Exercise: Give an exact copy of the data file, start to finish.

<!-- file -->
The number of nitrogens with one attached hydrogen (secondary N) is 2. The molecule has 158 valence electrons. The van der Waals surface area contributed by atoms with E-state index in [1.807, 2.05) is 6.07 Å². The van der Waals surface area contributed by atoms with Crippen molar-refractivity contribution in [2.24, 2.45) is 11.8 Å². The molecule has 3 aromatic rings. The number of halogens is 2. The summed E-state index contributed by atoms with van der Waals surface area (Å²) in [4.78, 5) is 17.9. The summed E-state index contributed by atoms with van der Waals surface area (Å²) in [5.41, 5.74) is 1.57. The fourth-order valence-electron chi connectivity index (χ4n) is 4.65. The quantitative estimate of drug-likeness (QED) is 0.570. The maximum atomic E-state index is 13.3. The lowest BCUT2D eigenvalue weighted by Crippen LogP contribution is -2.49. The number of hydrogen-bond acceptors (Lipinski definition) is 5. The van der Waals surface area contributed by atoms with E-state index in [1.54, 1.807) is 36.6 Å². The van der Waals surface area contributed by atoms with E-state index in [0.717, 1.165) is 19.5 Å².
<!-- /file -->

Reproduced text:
The number of nitrogens with one attached hydrogen (secondary N) is 2. The molecule has 158 valence electrons. The van der Waals surface area contributed by atoms with E-state index in [1.807, 2.05) is 6.07 Å². The van der Waals surface area contributed by atoms with Crippen molar-refractivity contribution in [2.24, 2.45) is 11.8 Å². The molecule has 3 aromatic rings. The number of halogens is 2. The summed E-state index contributed by atoms with van der Waals surface area (Å²) in [4.78, 5) is 17.9. The summed E-state index contributed by atoms with van der Waals surface area (Å²) in [5.41, 5.74) is 1.57. The fourth-order valence-electron chi connectivity index (χ4n) is 4.65. The quantitative estimate of drug-likeness (QED) is 0.570. The maximum atomic E-state index is 13.3. The lowest BCUT2D eigenvalue weighted by Crippen LogP contribution is -2.49. The number of hydrogen-bond acceptors (Lipinski definition) is 5. The van der Waals surface area contributed by atoms with E-state index in [1.54, 1.807) is 36.6 Å². The van der Waals surface area contributed by atoms with E-state index in [0.717, 1.165) is 19.5 Å².